Understanding the Gap in Feline Care
By Arden Moore
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Cats outnumber dogs in American households by 90 million to 62 million, but when it comes to veterinary care, veterinarians see far more canines for wellness visits, routine examinations and medical treatments.
That frustrates Patricia Olson, DVM, PhD, president and chief executive officer of Morris Animal Foundation, the Englewood, Colo., non-profit group that funds more studies for companion animals than any other foundation.
“There is a definite concern among leaders in the pet industry as to why veterinarians see relatively fewer cats and why less research is being conducted on cats than dogs,” says Dr. Olson. “Despite the cat’s rising popularity–the population of owned cats is growing 25 percent faster than dogs–less money is spent on health care for cats.”
In 2006, the Morris Animal Foundation funded $4 million for 44 new and 53 ongoing studies for companion animals. Of those studies, canine-related studies represented 38 percent, followed by horses at 13 percent. Feline studies garnered only 10 percent of those research dollars.
James Richards, DVM, past president of the American Assn. of Feline Practitioners and director of the Feline Health Center at Cornell University in Ithaca, N.Y., says one reason for the discrepancy may be the natures of the two species.
“Cats give us the impression that they can take care of themselves–it is their nature to appear self-sufficient,” says Dr. Richards.
“Dogs typically give owners and veterinarians a lot more opportunities to witness what they do. Dogs are taken for walks and are usually fed a couple of meals a day, so owners can tell if there are any problems such as diarrhea or lack of appetite.
“In a multi-cat household, owners tend to just put food out and refill the bowls, and do not necessarily know if one cat is eating too much or not enough.”
A recent survey also indicated that in multi-pet households, people are five times more likely to spend more time with their dogs.
Another factor: Initial out-of-pocket investment in cats is often far below what people spend to adopt dogs, making the perceived value of cats less than of dogs.
“Most kittens and cats come to us in ways that do not cost us any money–as strays who wander up to us–or they cost us very little money as shelter adoptions,” Richards says. “It is not uncommon for people to spend hundreds, even thousands of dollars on a puppy or dog [from a professional breeder or rescue organization].”
He adds that spending less money up front for a cat makes it easier for some owners to relinquish them or view them as replaceable when health or behavior issues surface.
This gap in feline care served as a focal point at the recent Hill’s Global Symposium on Feline Care in Toronto, Canada. According to a report released at the symposium, 35 percent of owners did not take their cats to their veterinarians in 2005. On average, cats are taken to veterinarians for preventive and wellness care about half as often as dogs.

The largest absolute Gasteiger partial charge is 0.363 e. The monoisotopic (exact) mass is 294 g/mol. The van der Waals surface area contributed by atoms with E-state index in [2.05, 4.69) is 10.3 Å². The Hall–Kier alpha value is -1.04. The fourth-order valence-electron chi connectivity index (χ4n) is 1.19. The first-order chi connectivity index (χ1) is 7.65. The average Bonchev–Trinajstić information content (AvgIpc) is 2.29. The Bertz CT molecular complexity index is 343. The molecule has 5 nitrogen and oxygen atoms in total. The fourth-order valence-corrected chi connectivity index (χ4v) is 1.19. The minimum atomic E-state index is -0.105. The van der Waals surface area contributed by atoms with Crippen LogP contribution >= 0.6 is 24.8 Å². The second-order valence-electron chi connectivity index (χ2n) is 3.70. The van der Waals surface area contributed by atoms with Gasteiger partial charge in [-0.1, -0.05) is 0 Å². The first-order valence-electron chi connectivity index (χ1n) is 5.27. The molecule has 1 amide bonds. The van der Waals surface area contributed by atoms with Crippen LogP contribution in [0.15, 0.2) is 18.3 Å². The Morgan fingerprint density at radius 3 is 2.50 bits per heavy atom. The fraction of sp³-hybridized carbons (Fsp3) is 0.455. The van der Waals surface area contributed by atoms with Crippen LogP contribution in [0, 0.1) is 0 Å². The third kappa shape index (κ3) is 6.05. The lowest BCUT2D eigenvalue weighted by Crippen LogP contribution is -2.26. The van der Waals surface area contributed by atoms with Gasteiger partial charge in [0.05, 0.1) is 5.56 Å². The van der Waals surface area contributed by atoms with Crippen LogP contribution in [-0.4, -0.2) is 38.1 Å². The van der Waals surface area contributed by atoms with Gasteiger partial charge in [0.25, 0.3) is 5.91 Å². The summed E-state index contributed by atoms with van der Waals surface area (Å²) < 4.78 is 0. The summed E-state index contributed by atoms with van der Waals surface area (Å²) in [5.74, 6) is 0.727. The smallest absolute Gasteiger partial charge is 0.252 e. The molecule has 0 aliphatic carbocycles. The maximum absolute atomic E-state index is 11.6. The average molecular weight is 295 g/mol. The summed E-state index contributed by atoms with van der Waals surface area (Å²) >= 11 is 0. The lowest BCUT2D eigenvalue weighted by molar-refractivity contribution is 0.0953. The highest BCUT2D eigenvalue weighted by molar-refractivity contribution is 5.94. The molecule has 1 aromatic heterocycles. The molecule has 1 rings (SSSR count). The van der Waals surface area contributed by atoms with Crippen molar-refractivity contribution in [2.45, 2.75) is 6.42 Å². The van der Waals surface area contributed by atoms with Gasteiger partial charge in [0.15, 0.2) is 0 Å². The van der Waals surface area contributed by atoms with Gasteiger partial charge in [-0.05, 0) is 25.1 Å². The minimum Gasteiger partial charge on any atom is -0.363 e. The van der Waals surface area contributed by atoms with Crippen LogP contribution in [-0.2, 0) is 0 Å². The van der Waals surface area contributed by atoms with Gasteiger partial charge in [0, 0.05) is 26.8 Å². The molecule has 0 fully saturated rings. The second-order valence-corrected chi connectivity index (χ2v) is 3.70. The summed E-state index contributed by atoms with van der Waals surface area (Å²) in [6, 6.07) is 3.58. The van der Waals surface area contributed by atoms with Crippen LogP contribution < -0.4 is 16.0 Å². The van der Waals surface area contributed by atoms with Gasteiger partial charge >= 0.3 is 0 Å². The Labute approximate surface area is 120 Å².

Paul Richieri, DVM, veterinarian and owner of Melrose Veterinary Hospital in Vista, Calif., reports a common trend in small-animal practices.
“When it comes to treating cats, we tend to see kittens needing vaccinations and first-year care and senior cats who have developed diseases,” Dr. Richieri says. “While we tend to see dogs at least once a year, that is not the case with cats. It can be several years before a cat comes back to the clinic–and often, it is only because the owner has detected a health problem.”
In fact, a 2005 study sponsored by BNResearch found that one-fifth of cats are not vaccinated and more than one-fourth do not get boosters. Less than 10 percent receive twice-a-year exams and even fewer receive preventive dental care.
Groups like the AAFP and Morris Animal Foundation are taking steps to close this gap in veterinary care. Last year, AAFP launched a cat wellness campaign and web site (www.catwellness.org). Next year, the Morris Animal Foundation plans to conduct more educational campaigns and earmark more research dollars for feline studies and feline medicine internships as part of its 2008 Feline Affirmative Action Campaign.
“We are pushing for more studies, more feline medicine fellowships and more preventive care aimed at cats,” Olson says.
Adds Richards, “The real challenge for veterinarians and cat owners is to ensure that cats receive wellness and veterinary care throughout their entire lives–not just when they are real young or real old.”
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Understanding the Gap in Feline Care
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